Now mothers the world over have admonished their children with “If you have nothing nice to say don’t say anything.” Which is idiocy. Political conversation ranges from compliment to invective. It is in the nature of that conversation to say harsh things both as to their truth and for effect.
The Twitter “hateful conduct” wheeze essentially puts users on notice that if they insult or disparage some identifiable person they may lose access to their account or lose their account altogether. Of course, it is only Twitter and life goes on.
Unfortunately, our Liberal government wants to effectively criminalize a variant of the “hateful conduct” rule. Bill C-36 proposes to include in the Canadian Human Rights Act this:
13 (1) It is a discriminatory practice to communicate or cause to be communicated hate speech by means of the Internet or other means of telecommunication in a context in which the hate speech is likely to foment detestation or vilification of an individual or group of individuals on the basis of a prohibited ground of discrimination.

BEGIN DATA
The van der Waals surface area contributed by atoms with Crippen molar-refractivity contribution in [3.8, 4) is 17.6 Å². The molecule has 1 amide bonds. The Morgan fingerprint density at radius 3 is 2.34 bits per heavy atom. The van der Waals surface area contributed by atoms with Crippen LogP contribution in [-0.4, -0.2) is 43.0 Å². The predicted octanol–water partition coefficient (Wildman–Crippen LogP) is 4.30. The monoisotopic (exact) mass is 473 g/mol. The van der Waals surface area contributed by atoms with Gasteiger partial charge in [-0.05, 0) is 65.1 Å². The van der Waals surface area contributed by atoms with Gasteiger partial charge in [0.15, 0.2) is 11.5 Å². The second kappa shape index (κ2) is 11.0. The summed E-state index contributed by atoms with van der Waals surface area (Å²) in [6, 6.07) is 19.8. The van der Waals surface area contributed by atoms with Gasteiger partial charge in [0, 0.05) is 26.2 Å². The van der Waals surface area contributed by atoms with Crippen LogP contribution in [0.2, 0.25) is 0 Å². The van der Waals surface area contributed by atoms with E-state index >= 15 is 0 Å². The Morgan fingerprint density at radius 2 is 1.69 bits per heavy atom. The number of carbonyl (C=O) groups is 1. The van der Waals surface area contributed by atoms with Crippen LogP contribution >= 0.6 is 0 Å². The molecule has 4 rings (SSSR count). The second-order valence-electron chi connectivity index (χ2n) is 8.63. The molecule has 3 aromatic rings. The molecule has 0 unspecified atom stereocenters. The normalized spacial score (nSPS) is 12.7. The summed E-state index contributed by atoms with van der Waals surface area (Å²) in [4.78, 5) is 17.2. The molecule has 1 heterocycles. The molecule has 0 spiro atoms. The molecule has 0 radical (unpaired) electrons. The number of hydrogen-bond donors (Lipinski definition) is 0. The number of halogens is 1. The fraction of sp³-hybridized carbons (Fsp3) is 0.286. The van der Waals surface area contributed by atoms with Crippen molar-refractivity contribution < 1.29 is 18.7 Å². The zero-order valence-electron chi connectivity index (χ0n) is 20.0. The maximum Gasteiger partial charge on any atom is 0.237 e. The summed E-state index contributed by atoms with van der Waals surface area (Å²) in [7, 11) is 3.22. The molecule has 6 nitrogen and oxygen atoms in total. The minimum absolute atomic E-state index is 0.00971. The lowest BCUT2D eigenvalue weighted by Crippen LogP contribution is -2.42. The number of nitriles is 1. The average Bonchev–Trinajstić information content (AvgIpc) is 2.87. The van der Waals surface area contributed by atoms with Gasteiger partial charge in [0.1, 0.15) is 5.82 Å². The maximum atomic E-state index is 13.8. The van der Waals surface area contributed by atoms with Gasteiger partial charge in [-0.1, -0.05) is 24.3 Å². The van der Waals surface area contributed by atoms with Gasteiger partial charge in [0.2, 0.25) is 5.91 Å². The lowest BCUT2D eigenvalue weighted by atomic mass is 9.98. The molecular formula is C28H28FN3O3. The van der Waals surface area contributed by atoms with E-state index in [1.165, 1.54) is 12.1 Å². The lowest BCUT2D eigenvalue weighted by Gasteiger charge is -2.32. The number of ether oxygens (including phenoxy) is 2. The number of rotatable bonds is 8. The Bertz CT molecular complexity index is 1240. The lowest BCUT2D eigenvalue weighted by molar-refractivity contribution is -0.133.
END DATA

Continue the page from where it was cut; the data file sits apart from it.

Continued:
It tries to narrow the grounds a bit a little further on:
Definition of hate speech(9)
In this section, hate speech means the content of a communication that expresses detestation or vilification of an individual or group of individuals on the basis of a prohibited ground of discrimination.
Clarification – hate speech(10)
For greater certainty, the content of a communication does not express detestation or vilification, for the purposes of subsection (9), solely because it expresses mere dislike or disdain or it discredits, humiliates, hurts or offends.